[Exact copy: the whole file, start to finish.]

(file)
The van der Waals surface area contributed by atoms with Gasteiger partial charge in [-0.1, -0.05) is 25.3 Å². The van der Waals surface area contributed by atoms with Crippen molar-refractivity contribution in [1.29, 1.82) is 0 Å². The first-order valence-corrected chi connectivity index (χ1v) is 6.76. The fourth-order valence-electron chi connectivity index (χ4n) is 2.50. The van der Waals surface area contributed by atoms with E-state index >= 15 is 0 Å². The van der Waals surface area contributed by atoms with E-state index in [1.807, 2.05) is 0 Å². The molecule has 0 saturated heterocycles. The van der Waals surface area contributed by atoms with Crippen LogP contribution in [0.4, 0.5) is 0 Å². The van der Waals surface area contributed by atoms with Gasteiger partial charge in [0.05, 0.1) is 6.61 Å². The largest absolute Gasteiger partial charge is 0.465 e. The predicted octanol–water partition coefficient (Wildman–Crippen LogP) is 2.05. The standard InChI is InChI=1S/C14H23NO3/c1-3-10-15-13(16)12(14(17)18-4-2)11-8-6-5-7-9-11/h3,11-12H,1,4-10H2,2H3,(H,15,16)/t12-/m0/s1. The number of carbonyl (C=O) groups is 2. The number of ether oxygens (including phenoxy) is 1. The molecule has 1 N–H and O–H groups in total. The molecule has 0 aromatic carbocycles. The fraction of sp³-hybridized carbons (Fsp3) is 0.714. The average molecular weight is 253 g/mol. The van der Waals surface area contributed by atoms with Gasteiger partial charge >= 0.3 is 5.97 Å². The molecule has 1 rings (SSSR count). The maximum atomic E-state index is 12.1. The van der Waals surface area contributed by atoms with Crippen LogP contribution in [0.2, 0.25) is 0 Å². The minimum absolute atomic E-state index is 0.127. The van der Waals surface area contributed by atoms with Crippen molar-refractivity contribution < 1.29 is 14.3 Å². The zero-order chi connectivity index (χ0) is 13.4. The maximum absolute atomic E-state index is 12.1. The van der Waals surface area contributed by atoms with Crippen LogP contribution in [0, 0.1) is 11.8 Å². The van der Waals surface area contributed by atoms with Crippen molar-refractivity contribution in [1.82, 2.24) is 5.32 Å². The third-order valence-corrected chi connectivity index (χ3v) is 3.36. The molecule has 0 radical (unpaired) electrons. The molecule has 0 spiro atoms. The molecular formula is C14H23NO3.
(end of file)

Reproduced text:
The van der Waals surface area contributed by atoms with Gasteiger partial charge in [-0.1, -0.05) is 25.3 Å². The van der Waals surface area contributed by atoms with Crippen molar-refractivity contribution in [1.29, 1.82) is 0 Å². The first-order valence-corrected chi connectivity index (χ1v) is 6.76. The fourth-order valence-electron chi connectivity index (χ4n) is 2.50. The van der Waals surface area contributed by atoms with E-state index >= 15 is 0 Å². The van der Waals surface area contributed by atoms with E-state index in [1.807, 2.05) is 0 Å². The molecule has 0 saturated heterocycles. The van der Waals surface area contributed by atoms with Crippen LogP contribution in [0.4, 0.5) is 0 Å². The van der Waals surface area contributed by atoms with Gasteiger partial charge in [0.05, 0.1) is 6.61 Å². The largest absolute Gasteiger partial charge is 0.465 e. The predicted octanol–water partition coefficient (Wildman–Crippen LogP) is 2.05. The standard InChI is InChI=1S/C14H23NO3/c1-3-10-15-13(16)12(14(17)18-4-2)11-8-6-5-7-9-11/h3,11-12H,1,4-10H2,2H3,(H,15,16)/t12-/m0/s1. The number of carbonyl (C=O) groups is 2. The number of ether oxygens (including phenoxy) is 1. The molecule has 1 N–H and O–H groups in total. The molecule has 0 aromatic carbocycles. The fraction of sp³-hybridized carbons (Fsp3) is 0.714. The average molecular weight is 253 g/mol. The van der Waals surface area contributed by atoms with Gasteiger partial charge >= 0.3 is 5.97 Å². The molecule has 1 rings (SSSR count). The maximum atomic E-state index is 12.1. The van der Waals surface area contributed by atoms with Crippen LogP contribution in [0.2, 0.25) is 0 Å². The minimum absolute atomic E-state index is 0.127. The van der Waals surface area contributed by atoms with Crippen molar-refractivity contribution < 1.29 is 14.3 Å². The zero-order chi connectivity index (χ0) is 13.4. The maximum absolute atomic E-state index is 12.1. The van der Waals surface area contributed by atoms with Crippen LogP contribution in [0, 0.1) is 11.8 Å². The van der Waals surface area contributed by atoms with Crippen molar-refractivity contribution in [1.82, 2.24) is 5.32 Å². The third-order valence-corrected chi connectivity index (χ3v) is 3.36. The molecule has 0 radical (unpaired) electrons. The molecule has 0 spiro atoms. The molecular formula is C14H23NO3.